You don’t need to be a geek to get into some of the newest technology for keeping track of your health. I was blown away when I heard about pill bottle caps that will tell you (or your doctor or your caretakers) if you’ve forgotten to take your meds…a kazoo that measures the chemistry of the air from your lungs…and a telephone that can assess whether you’re depressed–from the tones of your voice.
These gizmos are the brainchildren of David Rose, an entrepreneur who is now the CEO of Vitality, Inc., in Cambridge. Rose has also invented bathroom scales that can show whether you’ve lost or gained weight, an umbrella that can sense whether it’s going to rain, and objects that assess air quality.
Rose was one of four panelists who spoke last week at a program sponsored by the Medical Development Group about some astounding new health gadgets, most of which are actually on the market. (MDG is a Boston area organization for individuals involved in the medical device and technology industries).
Rose focused on the above-mentioned pill bottle “Glo-Caps”, which “sense” when a patient takes a medication, and, via a wireless Internet connection, show health care professionals, patients or caregivers whether reminders are needed.
The caps light up, play a melody, and even ring a home phone to remind patients to take their pills. The caps can send weekly emails to remote caregivers, create accountability with doctors through an adherence report, and automatically refill prescriptions.
Glo-Caps are not currently available for purchase by individuals, but they are being used by patients enrolled in programs sponsored by certain health insurers and pharmacies.
Panelist Ben Rubin, Co-Founder and Chief Technology officer of Zeo, in Newton, MA, described Zeo’s novel headset and device that monitor an individual’s REM sleep and factors influencing sleep patterns. Knowing how well you sleep is important because sleep is closely tied to health conditions like obesity, depression, diabetes and the like, Rubin said. “If you measure it, you can manage it.”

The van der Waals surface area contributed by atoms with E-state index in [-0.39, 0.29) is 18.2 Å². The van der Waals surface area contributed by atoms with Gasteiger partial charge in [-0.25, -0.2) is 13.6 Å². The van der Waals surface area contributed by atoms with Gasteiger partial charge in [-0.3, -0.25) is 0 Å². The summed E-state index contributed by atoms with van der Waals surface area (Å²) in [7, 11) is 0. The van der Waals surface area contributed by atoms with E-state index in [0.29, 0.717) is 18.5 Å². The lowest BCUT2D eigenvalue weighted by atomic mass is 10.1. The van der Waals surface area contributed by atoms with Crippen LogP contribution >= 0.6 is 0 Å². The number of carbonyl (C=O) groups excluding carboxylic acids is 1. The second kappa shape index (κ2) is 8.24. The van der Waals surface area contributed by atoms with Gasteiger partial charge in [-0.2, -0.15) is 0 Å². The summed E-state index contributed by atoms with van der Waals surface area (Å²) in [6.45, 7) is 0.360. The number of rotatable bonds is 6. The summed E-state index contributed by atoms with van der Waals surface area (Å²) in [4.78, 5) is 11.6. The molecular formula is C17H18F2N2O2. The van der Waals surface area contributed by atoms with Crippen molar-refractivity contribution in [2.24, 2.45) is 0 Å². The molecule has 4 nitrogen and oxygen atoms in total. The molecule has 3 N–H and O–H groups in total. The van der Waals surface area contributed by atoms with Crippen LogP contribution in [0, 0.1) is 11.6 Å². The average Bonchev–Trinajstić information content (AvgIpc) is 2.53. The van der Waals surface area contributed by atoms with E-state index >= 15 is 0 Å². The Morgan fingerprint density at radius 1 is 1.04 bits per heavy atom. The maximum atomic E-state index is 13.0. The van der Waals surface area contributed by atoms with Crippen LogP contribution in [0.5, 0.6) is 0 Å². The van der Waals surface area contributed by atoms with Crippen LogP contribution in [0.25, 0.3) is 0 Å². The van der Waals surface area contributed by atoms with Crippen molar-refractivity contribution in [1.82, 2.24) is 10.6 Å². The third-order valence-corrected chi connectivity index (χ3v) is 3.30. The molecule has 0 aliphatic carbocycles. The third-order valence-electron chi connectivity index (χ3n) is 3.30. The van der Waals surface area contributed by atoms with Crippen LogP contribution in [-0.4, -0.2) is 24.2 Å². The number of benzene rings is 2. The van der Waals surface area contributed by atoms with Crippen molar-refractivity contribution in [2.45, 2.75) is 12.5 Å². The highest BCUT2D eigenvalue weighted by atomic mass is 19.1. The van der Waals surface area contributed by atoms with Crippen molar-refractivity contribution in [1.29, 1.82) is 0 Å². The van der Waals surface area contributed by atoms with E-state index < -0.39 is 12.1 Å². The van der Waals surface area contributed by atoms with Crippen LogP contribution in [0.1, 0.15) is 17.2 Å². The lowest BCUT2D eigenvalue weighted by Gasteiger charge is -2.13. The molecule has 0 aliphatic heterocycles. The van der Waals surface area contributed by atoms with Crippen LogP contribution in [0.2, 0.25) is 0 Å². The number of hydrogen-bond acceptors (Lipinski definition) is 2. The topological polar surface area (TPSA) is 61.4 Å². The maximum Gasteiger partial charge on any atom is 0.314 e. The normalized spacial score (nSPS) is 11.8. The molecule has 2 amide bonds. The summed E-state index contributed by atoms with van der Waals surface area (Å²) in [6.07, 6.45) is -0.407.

Zeo’s sleep devices, which cost $250, connect to an Internet site. For an additional $100, Zeo provides email advice coaching to help individuals improve their “sleep hygiene.”
There’s also a Smart Phone application designed to promote better sleep: using the Ap, you put your phone under your pillow to measure your movement (and restlessness) during sleep.
Panelists also described glucose monitors that send data to doctors via patients’ Smart Phones and Nike running shoes that measure your steps. At one point, Rose pulled out a keychain that tells him whether he’s met his daily walking goals and whether he’s on track (ha ha) to meet his monthly goals.
Also mentioned were Internet tools such as a Google Ap to measure flu trends; Healthmedia, through which Johnson & Johnson provides digital coaching for managing stress and chronic disease, Philips Direct, which provides live coaching over email, and various “calorie and other body monitors through which individuals can receive online coaching through gyms.
All of these devices fall under a category moderator David Barash, MD, CEO of Concord [MA] Health Strategies calls “local health monitoring” –meaning that the devices can be used by patients or consumers almost anywhere–rather than just at home or in a hospital, doctor’s office or lab.
According to a recent review by my client, Scientia Advisors, “remote health monitoring” devices are the fastest growing category in a booming home health care market.
The devices are growing in popularity in sync with an aging population, increasing chronic disease, and new Internet technologies, Barash said.
Panelist Frank McGillin, Vice President of Global Marketing for Philips Healthcare, which markets a variety of home monitoring devices, said remote monitoring will become increasing important in light of growing health care costs.
Gillin cited government statistics showing that health care current accounts for 17.6 percent of the gross domestic product in the US, and that by 2050, half of the population in the developed world will be chronically ill—making traditional medical care fiscally overwhelming.
Devorah Klein, PhD, a principal at Continuum, in Newton, MA, who designs devices and evaluates patient adherence to therapy regimes for diabetes, asthma, arthritis, multiple sclerosis and erectile dysfunction, emphasized that simple designs are key because “many patients are not all that interested” in learning to use devices.
And Barash pointed out that while many consumers may be intrigued by these gizmos, doctors have been slow to embrace them.
For one thing, with a dearth of clinical trials to assess devices’ effectiveness, insurers are reluctant to reimburse doctors for evaluating the data thus compiled.
For another, it’s not clear how doctors can manage or assess potentially large amounts of additional data, or how data collected for individual conditions can be assessed in relation to data collected elsewhere for other, possibly related, conditions.
–Anita M. Harris
New Cambridge Observer is published by the Harris Communications Group, a writing and public relations firm in Cambridge, MA. All rights reserved.